Day 4 : Wangdue Phodrang – Trongsa (129km/ 5.5hr)

On rise visit Wangdue’s weekend market, town and the Dzong. This classic fortress has many sacred temples hidden in it. The journey will take you across Pele La pass (3,300m), which is marked by a chorten and an array of prayer flags. On a clear day, you can get spectacular views of the highest peaks of the kingdom and its quite common to sopt some yaks and yak herders on this pass. This point marks the boundary between western and central Bhutan as well as the western border of Jigme Singye Wangchuck National Park. 

Beyond Pele La is Longte Valley where people raise sheep and yaks. You’ll come to the village of Rukubji Valley, with its big school and Gompa. The houses here are clustered amid extensive fields of mustard, potatoes, barley, and wheat. As you drive down through rhododendron trees and ferns, you’ll reach Chendebji village. This was a night halt for mule caravans traveling from Trongsa during the reign of the 2nd King of Bhutan. Just below Chendebji village is the Chendebji chorten, a large white structure beside a stream. This chorten is modeled after Swayambhunath in Kathmandu. 

The last village before you reach Trongsa is Tangsibji, which provides full view of Trongsa Dzong and its distinctive red roof. Trongsa Dzong, built in 1645, is a vast, white fortress that appears to grow directly up from the narrow green ridge on which it is constructed. It is one of the most powerful Dzongs and even today the crown prince of Bhutan must first become its Trongsa Penlop (governor) before he can become Bhutan’s King. On arrival visit Trongsa Dzong and walk around the Trongsa’s sloppy town. Overnight Trongsa. (Alt; 2180m) 

Day 5 : Trongsa – Bumthang (68km/ 3hr)

After breakfast visit the ancient Watch Tower which has been now turned into a historical museum. Drive to Bumthang, the spiritual heartland of Bhutan. This journey will take you over one of the most scenically beautiful routes in Bhutan via the Yotong La pass (3425m), which is also the habitat for the Satyr peasant. Good for photography. As you enter the Chhume Valley (the first of the four valleys that comprise the Bumthang Valley) you can visit a center of Yathra weaving. Yathra is the name for the locally produced hand-woven woolen cloth. Distinctive patterns and bright, earthy colors enliven the fabric, which is used for a wide variety of purposes and sought after throughout the country.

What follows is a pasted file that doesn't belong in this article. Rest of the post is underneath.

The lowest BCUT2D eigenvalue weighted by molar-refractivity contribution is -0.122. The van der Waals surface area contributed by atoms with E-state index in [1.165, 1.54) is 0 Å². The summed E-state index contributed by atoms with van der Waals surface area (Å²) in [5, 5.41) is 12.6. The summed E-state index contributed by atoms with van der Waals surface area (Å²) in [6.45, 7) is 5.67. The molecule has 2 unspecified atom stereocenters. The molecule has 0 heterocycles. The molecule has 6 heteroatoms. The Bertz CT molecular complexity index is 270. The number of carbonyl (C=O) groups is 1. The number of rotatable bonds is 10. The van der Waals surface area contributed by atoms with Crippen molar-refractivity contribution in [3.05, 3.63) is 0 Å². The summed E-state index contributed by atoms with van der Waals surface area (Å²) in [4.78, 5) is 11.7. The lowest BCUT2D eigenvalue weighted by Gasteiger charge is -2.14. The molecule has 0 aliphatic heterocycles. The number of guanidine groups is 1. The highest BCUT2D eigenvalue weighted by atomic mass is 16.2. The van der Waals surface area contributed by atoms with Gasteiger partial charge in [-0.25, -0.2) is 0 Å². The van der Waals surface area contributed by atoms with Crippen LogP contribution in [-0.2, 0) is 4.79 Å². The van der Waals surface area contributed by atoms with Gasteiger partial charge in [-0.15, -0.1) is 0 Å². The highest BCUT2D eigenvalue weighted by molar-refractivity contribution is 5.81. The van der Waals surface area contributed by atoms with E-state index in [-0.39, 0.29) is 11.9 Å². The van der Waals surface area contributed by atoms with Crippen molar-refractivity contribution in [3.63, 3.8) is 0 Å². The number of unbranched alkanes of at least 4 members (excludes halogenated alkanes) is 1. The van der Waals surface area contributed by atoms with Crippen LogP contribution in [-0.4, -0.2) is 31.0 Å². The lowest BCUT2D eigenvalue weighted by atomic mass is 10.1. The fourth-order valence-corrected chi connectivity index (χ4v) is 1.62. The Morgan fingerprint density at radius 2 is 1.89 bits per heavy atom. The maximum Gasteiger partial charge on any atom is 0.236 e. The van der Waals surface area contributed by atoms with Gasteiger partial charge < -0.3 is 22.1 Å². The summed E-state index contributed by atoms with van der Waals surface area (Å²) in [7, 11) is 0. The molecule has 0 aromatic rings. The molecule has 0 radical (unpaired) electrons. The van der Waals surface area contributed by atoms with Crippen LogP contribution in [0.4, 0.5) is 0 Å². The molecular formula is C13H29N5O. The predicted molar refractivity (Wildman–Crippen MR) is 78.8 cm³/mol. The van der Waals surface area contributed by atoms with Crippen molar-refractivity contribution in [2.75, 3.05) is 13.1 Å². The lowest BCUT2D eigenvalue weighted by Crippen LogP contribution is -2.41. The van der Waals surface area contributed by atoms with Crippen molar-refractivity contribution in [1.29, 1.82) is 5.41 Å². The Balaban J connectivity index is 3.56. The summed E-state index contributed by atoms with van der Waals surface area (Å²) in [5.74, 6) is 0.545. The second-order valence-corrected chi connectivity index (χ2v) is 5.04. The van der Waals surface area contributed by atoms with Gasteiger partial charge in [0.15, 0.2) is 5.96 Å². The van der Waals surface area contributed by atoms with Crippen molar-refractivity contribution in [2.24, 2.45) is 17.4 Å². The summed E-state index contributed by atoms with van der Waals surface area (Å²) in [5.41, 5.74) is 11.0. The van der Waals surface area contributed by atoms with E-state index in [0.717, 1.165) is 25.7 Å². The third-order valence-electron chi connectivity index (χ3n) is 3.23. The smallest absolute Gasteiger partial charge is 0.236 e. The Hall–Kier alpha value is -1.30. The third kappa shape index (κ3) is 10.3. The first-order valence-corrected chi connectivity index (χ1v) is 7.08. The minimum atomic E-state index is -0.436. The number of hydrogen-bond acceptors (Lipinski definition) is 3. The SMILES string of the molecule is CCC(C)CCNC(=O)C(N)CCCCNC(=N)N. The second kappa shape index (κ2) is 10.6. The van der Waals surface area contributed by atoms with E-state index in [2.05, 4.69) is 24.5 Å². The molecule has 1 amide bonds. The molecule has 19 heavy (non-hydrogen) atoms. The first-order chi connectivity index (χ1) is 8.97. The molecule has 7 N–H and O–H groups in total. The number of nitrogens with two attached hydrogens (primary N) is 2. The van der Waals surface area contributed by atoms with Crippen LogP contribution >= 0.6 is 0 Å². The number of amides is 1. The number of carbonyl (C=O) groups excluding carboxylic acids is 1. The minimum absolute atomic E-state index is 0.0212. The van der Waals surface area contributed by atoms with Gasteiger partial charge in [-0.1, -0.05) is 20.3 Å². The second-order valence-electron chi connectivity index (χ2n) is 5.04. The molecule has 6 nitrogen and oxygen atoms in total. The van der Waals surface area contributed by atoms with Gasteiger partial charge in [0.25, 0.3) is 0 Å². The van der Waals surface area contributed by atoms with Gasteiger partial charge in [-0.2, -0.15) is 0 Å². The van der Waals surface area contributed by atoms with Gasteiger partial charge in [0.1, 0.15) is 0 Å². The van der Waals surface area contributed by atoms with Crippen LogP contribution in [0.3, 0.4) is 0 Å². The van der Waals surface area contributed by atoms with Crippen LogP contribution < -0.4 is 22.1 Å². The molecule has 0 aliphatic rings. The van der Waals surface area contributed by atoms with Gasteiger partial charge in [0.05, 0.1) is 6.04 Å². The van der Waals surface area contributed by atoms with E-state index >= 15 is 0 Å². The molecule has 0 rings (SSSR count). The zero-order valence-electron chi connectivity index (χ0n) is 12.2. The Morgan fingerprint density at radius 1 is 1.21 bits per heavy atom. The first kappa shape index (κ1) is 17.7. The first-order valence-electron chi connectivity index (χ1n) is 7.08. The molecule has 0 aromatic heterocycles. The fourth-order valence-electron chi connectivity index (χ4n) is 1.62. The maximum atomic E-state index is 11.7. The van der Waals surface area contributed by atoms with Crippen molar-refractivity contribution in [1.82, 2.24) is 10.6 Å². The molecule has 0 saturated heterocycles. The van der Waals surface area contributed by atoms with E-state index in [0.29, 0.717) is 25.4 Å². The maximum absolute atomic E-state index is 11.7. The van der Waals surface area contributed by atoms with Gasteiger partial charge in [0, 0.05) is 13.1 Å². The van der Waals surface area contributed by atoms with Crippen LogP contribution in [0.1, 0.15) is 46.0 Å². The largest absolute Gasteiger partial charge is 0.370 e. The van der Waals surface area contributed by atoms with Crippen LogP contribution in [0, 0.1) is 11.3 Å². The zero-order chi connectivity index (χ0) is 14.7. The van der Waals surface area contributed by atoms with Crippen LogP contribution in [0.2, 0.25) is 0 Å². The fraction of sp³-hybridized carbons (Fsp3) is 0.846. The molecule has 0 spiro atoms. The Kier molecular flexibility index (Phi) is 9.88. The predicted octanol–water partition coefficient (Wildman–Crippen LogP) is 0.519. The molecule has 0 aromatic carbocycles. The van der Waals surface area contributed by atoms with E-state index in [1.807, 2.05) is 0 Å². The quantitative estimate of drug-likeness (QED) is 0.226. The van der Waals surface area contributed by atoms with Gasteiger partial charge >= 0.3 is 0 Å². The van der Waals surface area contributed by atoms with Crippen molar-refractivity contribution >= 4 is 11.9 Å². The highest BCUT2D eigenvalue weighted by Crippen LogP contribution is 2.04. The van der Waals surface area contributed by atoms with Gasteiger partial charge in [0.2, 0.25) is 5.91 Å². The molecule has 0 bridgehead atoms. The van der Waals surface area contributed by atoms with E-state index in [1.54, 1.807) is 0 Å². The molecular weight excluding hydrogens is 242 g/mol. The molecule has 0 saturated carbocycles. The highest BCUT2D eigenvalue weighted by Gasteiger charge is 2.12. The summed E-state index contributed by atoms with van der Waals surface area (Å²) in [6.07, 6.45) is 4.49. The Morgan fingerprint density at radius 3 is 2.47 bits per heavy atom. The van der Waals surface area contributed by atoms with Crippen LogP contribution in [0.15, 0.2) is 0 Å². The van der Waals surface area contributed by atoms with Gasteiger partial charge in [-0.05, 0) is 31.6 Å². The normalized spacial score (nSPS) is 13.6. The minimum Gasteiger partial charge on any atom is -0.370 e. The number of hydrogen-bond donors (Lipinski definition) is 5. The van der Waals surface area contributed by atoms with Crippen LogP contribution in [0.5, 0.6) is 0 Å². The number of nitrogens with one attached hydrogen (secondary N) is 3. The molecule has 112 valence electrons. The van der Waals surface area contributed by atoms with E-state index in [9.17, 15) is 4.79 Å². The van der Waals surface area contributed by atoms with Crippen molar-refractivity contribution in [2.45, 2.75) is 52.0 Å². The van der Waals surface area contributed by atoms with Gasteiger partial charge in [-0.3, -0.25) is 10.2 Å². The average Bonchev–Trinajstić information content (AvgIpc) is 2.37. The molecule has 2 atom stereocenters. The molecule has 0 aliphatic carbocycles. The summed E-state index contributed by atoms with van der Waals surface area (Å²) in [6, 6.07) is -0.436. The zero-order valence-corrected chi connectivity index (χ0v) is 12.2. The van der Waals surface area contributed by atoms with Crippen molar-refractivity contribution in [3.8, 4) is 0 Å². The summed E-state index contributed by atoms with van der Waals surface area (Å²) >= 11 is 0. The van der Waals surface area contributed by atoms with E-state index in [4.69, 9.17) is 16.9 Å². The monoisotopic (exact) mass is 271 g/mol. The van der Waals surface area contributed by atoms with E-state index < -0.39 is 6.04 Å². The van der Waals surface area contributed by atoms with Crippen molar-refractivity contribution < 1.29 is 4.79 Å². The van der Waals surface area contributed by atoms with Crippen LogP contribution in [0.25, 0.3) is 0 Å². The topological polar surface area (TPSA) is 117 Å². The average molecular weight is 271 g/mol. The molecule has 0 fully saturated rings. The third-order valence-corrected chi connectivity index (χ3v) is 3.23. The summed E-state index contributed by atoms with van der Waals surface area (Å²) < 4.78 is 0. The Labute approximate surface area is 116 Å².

On arrival check in resort and get some rest. Visit the historical Jakar Dzong. It is probably one of the biggest Dzongs in Bhutan with the surrounding walls about 1 km in circumference. Evening, explore Bumthang’s local town and experience their peaceful lifestyle. Overnight Bumthang. (Alt; 2580m) 

 

Day 6 : Bumthang Sightseeing

Early rise and take a easy hike through several ancient and important monasteries such as, Kurjey Lhakhang, Kencho Sum Lhakhang, Tamshing & Pema Samba Lhakhangs. (These temple have many mythical stories linked to its origin and some of them dates back as early as 6th century. Your guide will unfold its mystery as you visit these holy sites). 

 

Visit Kherchu Draktsang, a monastery on the northern slope of Bumthang valley. This monastery is one of the biggest Buddhist college of the kingdom and a home to the reincarnation himself.

 

Drive to Menbar Tsho (the burning lake). This holy lake is located about 20km from the town. When the locals visit this lake they tie a coin inside a white scarf, make a wish and offer it to the lake. It is believed someday your wish will be fulfilled. Evening, take a walk in the remote valley of Bumthang. Overnight Bumthang. (Alt; 2580m) 

 

Day 7 : Bumthang – Phobjikha (148km/ 5.5hr)

After an early breakfast drive to Phobjikha through different vegetation of alpine, subtropical and glacial. Phobjikha is a glacial valley on the periphery of the north western tip of the Black Mountain National Park. The valley is a conservatoin area and lies on the northern boundary of the Jowo Durshing range.  People sometimes refer to the entire region as Gangtey after the name of the Gangtey Goenpa  that is situated on a ridge overlooking the Phobjikha valley. According to legend that the Gangtey Goenpa was founded by the grandson ( the mind incarnation) of Pema Lingpa in 1613. The Phobjikha valley is also one of the roosting grounds of the Black-necked cranes that migrate each year in winter from its nothern habitats in Tibet and Siberia to these grounds.